Persuasion (Part 1 of Fishing Lessons)

If you haven’t read Dr. Robert Cialdini’s, “Influence: The Psychology of Persuasion,” you need to. I’ve heard talk about that this is a great book for sales and marketing people.

Not true.

It’s a great book for anyone who has anything to do with business. Think about it. How many times a day do you have to persuade someone to do something you need done. If you’re a leader, that’s all you do. How many times a day is someone trying to convince you to do something they need you to do?

Cialdini talks about the pieces of our brain that respond to these tactics as the “click whirr” portions. They’re very automatic, unless you understand them. If you know about them, you can circumvent them (most of the time) and you can use them to your benefit and also to the benefit of those around you.

He’s got a total of 6 principles that he talks about in-depth and I’m not going to cover all of them here, but I’ll give you enough of a taste that you’ll want to go get the book yourself.

For instance, in the book, one of the principles Cialdini talks about is “Liking.” That is, we respond better to people we like. That seems logical, doesn’t it? If it’s so logical, why is it that a lot of people seem to think that you can get better customer service by being brusk and abrasive? Give it a shot the next time you’re on the phone with someone at the cable company.

  • Be pleasant
  • Use the CSR’s first name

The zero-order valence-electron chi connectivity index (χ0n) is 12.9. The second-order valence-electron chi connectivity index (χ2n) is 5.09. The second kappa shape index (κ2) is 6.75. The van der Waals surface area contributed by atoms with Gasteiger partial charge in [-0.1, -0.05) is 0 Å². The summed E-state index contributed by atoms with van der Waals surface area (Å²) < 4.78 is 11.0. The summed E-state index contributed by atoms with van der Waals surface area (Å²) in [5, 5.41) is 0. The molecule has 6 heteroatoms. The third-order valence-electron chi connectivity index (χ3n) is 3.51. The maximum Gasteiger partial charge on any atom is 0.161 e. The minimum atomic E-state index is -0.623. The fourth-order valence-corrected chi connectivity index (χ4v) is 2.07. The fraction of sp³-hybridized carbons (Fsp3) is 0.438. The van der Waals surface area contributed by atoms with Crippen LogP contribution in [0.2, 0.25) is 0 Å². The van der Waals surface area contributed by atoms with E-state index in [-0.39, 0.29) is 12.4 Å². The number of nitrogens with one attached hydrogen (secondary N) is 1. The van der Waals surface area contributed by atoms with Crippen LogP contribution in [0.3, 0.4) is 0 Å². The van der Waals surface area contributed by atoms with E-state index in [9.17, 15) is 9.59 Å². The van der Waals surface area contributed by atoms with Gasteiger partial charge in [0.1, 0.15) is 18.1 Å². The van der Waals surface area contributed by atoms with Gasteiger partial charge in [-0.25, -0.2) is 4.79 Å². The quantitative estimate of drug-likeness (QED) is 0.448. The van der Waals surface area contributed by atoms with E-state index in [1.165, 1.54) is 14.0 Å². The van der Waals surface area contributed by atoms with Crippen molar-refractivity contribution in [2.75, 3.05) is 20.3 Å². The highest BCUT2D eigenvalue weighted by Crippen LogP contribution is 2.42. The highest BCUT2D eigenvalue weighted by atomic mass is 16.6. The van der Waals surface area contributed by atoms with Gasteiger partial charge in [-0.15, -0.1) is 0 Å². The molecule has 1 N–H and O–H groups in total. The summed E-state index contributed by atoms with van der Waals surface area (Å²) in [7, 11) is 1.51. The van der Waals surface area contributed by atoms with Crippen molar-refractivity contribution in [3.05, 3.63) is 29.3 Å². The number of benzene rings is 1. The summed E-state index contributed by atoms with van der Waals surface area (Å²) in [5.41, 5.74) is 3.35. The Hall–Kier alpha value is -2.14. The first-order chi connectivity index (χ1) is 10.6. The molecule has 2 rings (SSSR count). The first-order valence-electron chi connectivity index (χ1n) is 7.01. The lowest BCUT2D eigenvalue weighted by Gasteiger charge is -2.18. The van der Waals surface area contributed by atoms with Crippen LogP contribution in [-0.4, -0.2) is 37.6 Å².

• Say “Thank you.”

Now, if you really want to be cooking with persuasive gas, do it at work. If you’re a leader, apply all that to your employees. I’m not saying that you have to become best friend’s with them, but if your reputation is like Donald Trump, try making them like you for a while. You’re very likely to see your production numbers soar, and when you need extra effort from them, you’ll get it without too many complaints.

Another of the principles, and one of my favorites is “Reciprocity.” It’s all prevalent in human society. In fact, it’s what a lot of what makes human society work, and you can see it every day. It’s the concept of “if I give you something, you owe me.” It’s a lot more subtle than that, but it’s very true, and we’re geared to automatically respond to it. I’d try to give this a detailed treatment here, but there’s really a lot more to this than I can cover in a blog post, so I’m going to give you enough to see the value in buying Dr. Cialdini’s book.

We’ve all been in a situation that he talks about. A co-worker needs you to help with something that they’re in a dire situation with, and they’ve begged you into helping them. You’ve helped them finish it, and you’ve saved them from a horrible day at work. Bring the last time you were in that situation into your mind. Close your eyes and think about it. Your co-worker says to you, “Thanks, a lot. You totally saved my bacon on that one.”

How do you respond? If you’re like most people, you say, “No problem,” and you leave it at that. Cialdini points that out as the moment that you’ve lost the power of reciprocity. Instead of just leaving it there, tack on, “…I know that you’d have done the same for me if I were in that situation.” That doesn’t sound any worse, but it activates the “click, whirr” part of the brain, and gives you a better chance of persuading that person when you’re in need, without ever having to overtly refer back to the situation.

Now, like I said, there’s a lot more to Dr. Cialdini’s book than I’ve presented here. I’ve not even scratched the surface. Go get it. Read it. You’ll be better able to succeed in work and life after reading it.

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